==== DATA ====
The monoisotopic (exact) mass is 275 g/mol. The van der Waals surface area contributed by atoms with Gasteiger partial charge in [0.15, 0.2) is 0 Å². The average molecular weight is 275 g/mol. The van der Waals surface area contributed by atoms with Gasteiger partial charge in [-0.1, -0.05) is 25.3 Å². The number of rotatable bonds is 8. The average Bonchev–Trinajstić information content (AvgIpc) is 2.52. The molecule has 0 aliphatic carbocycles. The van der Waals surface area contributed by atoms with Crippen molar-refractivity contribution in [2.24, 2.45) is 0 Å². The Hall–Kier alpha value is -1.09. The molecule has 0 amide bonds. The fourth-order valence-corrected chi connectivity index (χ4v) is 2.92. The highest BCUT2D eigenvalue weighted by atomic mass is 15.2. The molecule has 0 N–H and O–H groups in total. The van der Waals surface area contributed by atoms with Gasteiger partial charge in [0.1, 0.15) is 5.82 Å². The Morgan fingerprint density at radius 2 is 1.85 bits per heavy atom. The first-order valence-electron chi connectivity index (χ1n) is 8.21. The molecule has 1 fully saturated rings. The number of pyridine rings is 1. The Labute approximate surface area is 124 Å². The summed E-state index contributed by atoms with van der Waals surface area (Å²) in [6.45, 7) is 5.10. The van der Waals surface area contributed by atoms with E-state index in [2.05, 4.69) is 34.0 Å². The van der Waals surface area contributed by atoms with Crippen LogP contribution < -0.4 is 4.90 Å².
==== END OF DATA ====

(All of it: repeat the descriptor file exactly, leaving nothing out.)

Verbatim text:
The monoisotopic (exact) mass is 275 g/mol. The van der Waals surface area contributed by atoms with Gasteiger partial charge in [0.15, 0.2) is 0 Å². The average molecular weight is 275 g/mol. The van der Waals surface area contributed by atoms with Gasteiger partial charge in [-0.1, -0.05) is 25.3 Å². The number of rotatable bonds is 8. The average Bonchev–Trinajstić information content (AvgIpc) is 2.52. The molecule has 0 aliphatic carbocycles. The van der Waals surface area contributed by atoms with Crippen molar-refractivity contribution in [2.24, 2.45) is 0 Å². The Hall–Kier alpha value is -1.09. The molecule has 0 amide bonds. The fourth-order valence-corrected chi connectivity index (χ4v) is 2.92. The highest BCUT2D eigenvalue weighted by atomic mass is 15.2. The molecule has 0 N–H and O–H groups in total. The van der Waals surface area contributed by atoms with Gasteiger partial charge in [0.1, 0.15) is 5.82 Å². The Morgan fingerprint density at radius 2 is 1.85 bits per heavy atom. The first-order valence-electron chi connectivity index (χ1n) is 8.21. The molecule has 1 fully saturated rings. The number of pyridine rings is 1. The Labute approximate surface area is 124 Å². The summed E-state index contributed by atoms with van der Waals surface area (Å²) in [6.45, 7) is 5.10. The van der Waals surface area contributed by atoms with E-state index in [2.05, 4.69) is 34.0 Å². The van der Waals surface area contributed by atoms with Crippen LogP contribution < -0.4 is 4.90 Å².